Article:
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Blending and Bending with UFOs over Bamako

| Fri Sep. 21, 2007 8:44 PM EDT

farkatoure.png

Malian guitarist Vieux Farka Toure's self-titled 2006 debut spawned a 2007 remix album that I can't stop listening to. I play it at work, on BART to and from work, and at night doing Google searches for God-knows-what.

The remix album, UFOs Over Bamako, takes the effectiveness of the original's West African rhythms, conga-heavy beats, sweet but somber vocal hooks and spacious, acoustic simplicity and works it into a mix that bounces with intensity; an earthy, full sound that more DJs should be spinning at dance clubs. The use of electronic beats and digital sound effects doesn't kill Farka Toure's vibe; it takes it to a level that is less contemplative and more stylized, more beat-heavy and less spacious. The resulting remix is a combination of folk and electronica that could easily have been awkward but instead is a great piece of musical blending—and bending.

Vieux Farka Toure is the son of Malian guitarist and singer Ali Farka Toure, who until his death last year was one of Africa's most internationally-recognized musicians. There's a story that during a visit to Bamako, Mali in the late 1960's, Ray Charles, Otis Redding, and John Lee Hooker introduced Ali Farka Toure to the blues. He eventually toured Africa, Europe, and America, and in 1992 earned a Grammy for Talking Timbuktu, which he recorded with globe-trotting American guitarist Ry Cooder.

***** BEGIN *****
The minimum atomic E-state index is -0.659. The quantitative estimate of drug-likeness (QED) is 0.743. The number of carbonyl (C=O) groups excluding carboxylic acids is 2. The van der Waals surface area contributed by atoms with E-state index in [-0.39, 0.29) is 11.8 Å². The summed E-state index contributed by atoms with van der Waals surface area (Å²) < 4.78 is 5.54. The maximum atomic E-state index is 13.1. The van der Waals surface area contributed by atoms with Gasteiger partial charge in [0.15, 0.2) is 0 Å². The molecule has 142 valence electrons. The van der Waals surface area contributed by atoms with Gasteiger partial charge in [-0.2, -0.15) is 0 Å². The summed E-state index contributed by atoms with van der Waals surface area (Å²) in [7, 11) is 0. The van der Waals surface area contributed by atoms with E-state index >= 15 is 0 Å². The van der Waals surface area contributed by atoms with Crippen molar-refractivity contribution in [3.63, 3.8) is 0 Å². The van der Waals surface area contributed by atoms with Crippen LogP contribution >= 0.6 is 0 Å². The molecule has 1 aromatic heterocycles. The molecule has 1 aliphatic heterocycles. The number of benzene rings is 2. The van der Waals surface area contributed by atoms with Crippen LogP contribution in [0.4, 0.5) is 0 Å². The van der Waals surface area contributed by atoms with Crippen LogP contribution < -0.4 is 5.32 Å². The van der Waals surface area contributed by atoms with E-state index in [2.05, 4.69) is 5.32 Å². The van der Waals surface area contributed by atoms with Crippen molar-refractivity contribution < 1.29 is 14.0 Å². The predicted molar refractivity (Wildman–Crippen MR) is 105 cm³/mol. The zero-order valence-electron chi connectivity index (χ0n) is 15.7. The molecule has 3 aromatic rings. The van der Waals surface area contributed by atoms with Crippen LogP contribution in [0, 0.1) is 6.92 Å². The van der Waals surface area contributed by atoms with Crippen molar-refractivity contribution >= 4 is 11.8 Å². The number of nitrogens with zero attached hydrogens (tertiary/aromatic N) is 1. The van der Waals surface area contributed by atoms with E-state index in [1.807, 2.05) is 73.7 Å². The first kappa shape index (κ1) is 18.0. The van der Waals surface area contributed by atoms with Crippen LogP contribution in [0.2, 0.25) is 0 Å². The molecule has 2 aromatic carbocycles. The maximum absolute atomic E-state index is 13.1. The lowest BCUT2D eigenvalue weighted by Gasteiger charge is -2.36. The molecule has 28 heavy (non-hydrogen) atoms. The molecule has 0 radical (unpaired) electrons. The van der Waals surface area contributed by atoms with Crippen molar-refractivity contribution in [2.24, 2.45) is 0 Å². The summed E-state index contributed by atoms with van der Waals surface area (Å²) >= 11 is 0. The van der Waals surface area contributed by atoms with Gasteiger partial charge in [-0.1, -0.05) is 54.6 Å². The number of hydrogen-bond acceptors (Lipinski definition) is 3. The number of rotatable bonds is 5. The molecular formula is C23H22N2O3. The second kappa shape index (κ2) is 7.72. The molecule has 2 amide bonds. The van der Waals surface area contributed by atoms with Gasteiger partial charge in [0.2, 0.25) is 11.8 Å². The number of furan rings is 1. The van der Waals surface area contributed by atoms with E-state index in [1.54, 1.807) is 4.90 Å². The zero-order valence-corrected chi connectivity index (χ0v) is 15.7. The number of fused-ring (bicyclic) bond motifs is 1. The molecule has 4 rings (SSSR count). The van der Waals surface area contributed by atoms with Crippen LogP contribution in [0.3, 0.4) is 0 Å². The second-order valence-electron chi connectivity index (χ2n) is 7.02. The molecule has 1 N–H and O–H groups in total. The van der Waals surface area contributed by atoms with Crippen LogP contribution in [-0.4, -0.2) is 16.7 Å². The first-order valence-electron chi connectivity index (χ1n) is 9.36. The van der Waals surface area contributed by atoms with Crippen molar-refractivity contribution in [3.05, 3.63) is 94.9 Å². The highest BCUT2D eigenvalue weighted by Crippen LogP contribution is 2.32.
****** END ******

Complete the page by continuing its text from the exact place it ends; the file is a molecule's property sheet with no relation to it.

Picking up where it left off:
Just as his father was fascinated by the African roots in American blues music, Vieux Farka Toure's remix CD embraces the global connection between African rhythms and reggae, certain elements of club music, and electronica.

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Teacher Fired For Giving Student Brilliant Comic Book

| Fri Sep. 21, 2007 8:42 PM EDT

Eightball 22

A Connecticut teacher has been forced to resign after he gave a copy of Dan Clowes' "Eightball #22" to a 14-year-old female freshman student. The English teacher gave the student the comic book as part of a "make-up" assignment and not as part of regular curriculum. The comic contains mature subject matter, for sure: references to rape, various sex acts and murder, and a naked woman. That is, a drawing of a naked woman. While the feelings of the student about the situation are not explained, the parents are letting everybody know how they feel:

The girl's father, who asked that his family remain anonymous because it has already been the target of criticism, described the graphic novel that English teacher Nate Fisher gave the student as "borderline pornography... it's not even like a gray area," the father said. "It's clearly over the line."

And more:

"I personally don't ever want him teaching again," he said. "There is nothing that he could say that would account for this. … That poor judgment is something you can't take back."

Apparently the student has now been the target of ridicule (and perhaps even threats) because the teacher was quite popular, which is pretty easy to understand, considering he assigned a super-cool comic book as make-up reading.